Investors are already running out of patience—and not just with Deutsche. After years of lackluster results, financial scandals, painful share sales, disruptive management changes, onerous regulations and strategic U-turns, many investors are throwing in the towel on European banks.

This year alone, European bank stocks have plunged 18%, compared with the broader market’s 10% tumble, notwithstanding a slight rebound in recent days. Investor valuations of European banks, including UniCredit, Deutsche Bank and Credit Suisse Group AG, are plumbing depths they last saw during the 2008 financial crisis and the 2012 eurozone sovereign-debt meltdown.

“The selloff is totally indiscriminate,” said a European official whose government bailed out its banks and is now stuck with money-losing stakes in the lenders.

While few experts think Europe’s banks are skidding back into an acute, existential crisis, the chronic problems they face could be similarly painful to overcome.

(WSJ)

The breakdown of Deutsche Bank stock and credit is leading many to speculate on their loan book and other exposures…

Investors are starting to worry about more than just profit declines at the biggest banks. They’re increasingly concerned about their ability to repay their debt.

A prime example can be found in Deutsche Bank, which is struggling in the face of falling debt-trading profits and an unclear strategy for increasing income. And investors have yet one more thing to worry about: Souring energy prices pose a risk for substantial losses.

Deutsche Bank may have “significant” energy exposure “that is not investment grade and is not well secured,” Amit Goel and Jag Yogarajah, analysts at Exane BNP Paribas, wrote in a note on Wednesday. They predicted an increase in loan loss provisions that was larger than the average of a consensus of analysts, who forecast a 19 percent rise, to 1.14 billion euros this year.

On Thursday, Deutsche Bank’s junior subordinated, 6 percent contingent convertible bonds plunged to 76.5 euro cents from 93.2 at the end of last year. Its lower-ranked euro-denominated debt has lost 3.5 percent so far this year, one of the biggest losers among the biggest issuers of such debt, according to Bank of America Merrill Lynch index data.

(Bloomberg)

New lows on the 20-year chart…

While some throw darts at European Banks, other investors have started to bet against high grade Corporate debt…

Hedge funds are betting the next bond sector to crack will be the $4.5 trillion market for the safest U.S. corporate debt.

New York’s Perry Capital has placed a $1 billion wager against investment-grade bonds issued by 10 companies it thinks are especially susceptible to an economic downdraft, rising interest rates or are on the wrong side of change in their industries, people familiar with the matter said.

The bet and others like it reflect a belief that this year’s economic uncertainty and market turbulence are evidence of deeper problems that won’t be confined to vulnerable areas such as energy and junk bonds.

So severe was the impact of foreign exchange rates that on a constant currency basis, sales in the quarter would have been $5bn higher — or “about the size of the annual revenue of a Fortune 500 company”, Mr. Cook pointed out.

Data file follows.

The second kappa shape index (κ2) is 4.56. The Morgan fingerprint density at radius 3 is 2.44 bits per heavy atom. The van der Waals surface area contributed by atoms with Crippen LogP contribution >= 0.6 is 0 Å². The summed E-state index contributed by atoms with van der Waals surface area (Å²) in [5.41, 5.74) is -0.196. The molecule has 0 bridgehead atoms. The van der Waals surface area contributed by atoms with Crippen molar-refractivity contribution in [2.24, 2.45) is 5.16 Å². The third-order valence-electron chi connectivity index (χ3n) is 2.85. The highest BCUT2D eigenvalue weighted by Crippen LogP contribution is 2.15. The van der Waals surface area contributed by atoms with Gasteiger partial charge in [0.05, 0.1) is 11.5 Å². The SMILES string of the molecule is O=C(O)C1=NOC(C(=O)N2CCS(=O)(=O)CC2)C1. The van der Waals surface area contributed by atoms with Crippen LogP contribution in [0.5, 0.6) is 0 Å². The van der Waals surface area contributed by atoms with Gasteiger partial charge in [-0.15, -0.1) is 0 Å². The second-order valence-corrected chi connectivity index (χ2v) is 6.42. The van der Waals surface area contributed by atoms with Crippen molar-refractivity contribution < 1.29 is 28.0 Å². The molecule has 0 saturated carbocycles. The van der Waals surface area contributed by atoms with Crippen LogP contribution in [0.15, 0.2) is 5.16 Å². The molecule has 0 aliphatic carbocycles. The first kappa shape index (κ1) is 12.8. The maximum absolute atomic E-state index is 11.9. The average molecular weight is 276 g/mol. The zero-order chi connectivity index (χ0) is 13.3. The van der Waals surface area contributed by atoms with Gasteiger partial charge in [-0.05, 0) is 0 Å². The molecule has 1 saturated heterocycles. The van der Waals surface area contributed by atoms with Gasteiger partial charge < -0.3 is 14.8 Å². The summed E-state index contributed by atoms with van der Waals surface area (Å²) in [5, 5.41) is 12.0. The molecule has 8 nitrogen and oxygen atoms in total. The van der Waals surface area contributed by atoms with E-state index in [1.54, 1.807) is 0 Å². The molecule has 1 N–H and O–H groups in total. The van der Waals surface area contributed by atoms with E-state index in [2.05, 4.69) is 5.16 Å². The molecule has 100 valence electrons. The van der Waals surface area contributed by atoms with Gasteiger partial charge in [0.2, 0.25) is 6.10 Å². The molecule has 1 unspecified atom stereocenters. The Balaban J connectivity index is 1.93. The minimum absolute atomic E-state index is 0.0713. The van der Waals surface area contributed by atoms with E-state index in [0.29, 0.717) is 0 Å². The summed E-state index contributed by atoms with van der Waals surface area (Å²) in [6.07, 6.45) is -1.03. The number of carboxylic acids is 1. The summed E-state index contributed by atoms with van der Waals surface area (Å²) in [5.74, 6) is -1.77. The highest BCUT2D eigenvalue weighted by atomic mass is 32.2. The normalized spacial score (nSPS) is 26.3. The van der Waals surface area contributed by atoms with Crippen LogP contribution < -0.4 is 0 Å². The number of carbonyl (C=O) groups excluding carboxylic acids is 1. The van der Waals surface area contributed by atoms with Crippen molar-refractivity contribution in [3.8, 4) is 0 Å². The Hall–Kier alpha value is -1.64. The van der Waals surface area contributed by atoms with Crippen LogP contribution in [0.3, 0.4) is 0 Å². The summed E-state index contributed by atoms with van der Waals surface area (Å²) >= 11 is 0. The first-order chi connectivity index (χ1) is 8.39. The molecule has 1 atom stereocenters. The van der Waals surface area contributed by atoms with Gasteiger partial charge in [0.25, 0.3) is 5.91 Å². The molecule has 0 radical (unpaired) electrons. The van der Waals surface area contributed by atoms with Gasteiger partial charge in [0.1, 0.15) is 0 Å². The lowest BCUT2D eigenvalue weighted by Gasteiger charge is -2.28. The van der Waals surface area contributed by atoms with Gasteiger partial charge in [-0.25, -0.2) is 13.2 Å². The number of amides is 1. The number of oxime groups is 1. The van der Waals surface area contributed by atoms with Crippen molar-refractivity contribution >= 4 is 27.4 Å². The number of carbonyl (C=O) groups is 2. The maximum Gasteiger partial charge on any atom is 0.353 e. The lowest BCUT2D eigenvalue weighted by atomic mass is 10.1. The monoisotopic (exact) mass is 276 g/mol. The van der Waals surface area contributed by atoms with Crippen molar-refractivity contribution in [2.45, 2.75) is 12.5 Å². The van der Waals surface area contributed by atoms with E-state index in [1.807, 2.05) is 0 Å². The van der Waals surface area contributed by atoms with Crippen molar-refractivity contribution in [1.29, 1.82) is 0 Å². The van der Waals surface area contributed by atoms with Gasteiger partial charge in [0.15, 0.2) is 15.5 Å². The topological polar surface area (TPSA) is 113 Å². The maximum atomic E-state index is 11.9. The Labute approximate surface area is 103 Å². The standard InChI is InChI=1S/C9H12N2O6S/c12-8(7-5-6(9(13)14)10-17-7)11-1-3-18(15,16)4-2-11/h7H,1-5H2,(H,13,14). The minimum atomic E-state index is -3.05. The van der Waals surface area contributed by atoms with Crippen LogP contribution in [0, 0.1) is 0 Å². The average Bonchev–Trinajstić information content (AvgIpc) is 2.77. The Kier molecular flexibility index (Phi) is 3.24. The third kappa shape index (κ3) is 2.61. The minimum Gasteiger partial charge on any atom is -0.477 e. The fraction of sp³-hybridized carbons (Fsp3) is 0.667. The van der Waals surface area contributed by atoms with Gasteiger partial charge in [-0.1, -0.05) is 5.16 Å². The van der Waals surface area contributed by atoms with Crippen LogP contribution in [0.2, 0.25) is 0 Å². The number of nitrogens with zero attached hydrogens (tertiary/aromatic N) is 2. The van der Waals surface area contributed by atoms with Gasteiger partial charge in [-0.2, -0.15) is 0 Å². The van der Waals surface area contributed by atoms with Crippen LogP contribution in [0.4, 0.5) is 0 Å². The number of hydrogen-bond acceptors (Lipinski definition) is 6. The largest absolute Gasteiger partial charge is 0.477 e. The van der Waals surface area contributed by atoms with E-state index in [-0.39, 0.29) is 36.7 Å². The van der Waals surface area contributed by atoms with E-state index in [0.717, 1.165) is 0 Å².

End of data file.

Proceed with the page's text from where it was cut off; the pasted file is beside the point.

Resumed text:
(WSJ)

The selling has become obvious in the BBB rated credit chart…


(RenMac)

Jeffrey Gundlach is watching this chart closely and keeping a stack of BUY tickets ready…

“The whole question for me is when am I going to buy enormous amounts of corporate credit, because it’s crystal clear that that’s the next opportunity that’s out there,” Gundlach said. “There’s plenty of things out there that will have 100 percent returns. It’s a whole question of: Don’t tell me what to buy, tell me when to buy it.”

Debt related to energy and mining is still very risky, because of weakness in China’s economy and a worldwide oil glut, he said.

“There’s simply no bullish case for oil right now,” Gundlach said.

(Bloomberg)

High Yield Bonds also continue to break down pulling Equities with them…

Great chart by Tom Lee showing other times when the negatives have lined up. But can they help Equities ring in a bear market this time?

(ZeroHedge)

There was lots of focus on Friday’s U.S. jobs data. But the real scary data came out north of the U.S…

(TheDailyShot)

It was a big earnings week. Because of the breakdown in the markets, few paid attention. Google’s core business crushed it…

Excellent words of advice for the students in your life. An interview with Erik Spiekermann, one of the most well-known and creative thinkers in design…

Om: If you were to give advice to younger designers, web developers, web app makers, what would you tell them?

Erik: Learn as much about our culture as you possibly can, by reading, by traveling, by involving yourself in things that go on. But don’t become an artist. Don’t think, “I’ll do it intuitively.” You have to learn if not to code at least to appreciate code, to understand code. Because code is what nuts and bolts were a hundred years ago.

If you don’t know anything about mechanics, you can’t survive in this world. If you don’t know anything about how a computer works or code works, as a communicator, which is what a designer is — the interface between machines and man, that’s what we are. We are the interface, we interpret what the machine says into visible language. If you don’t understand how the machine works, you’re going to be laughed out of the room by the engineering guys, because you can’t communicate with them.

(Erik Spiekermann)

 

(Mitchell Library Reading Room/Rod Kashubin)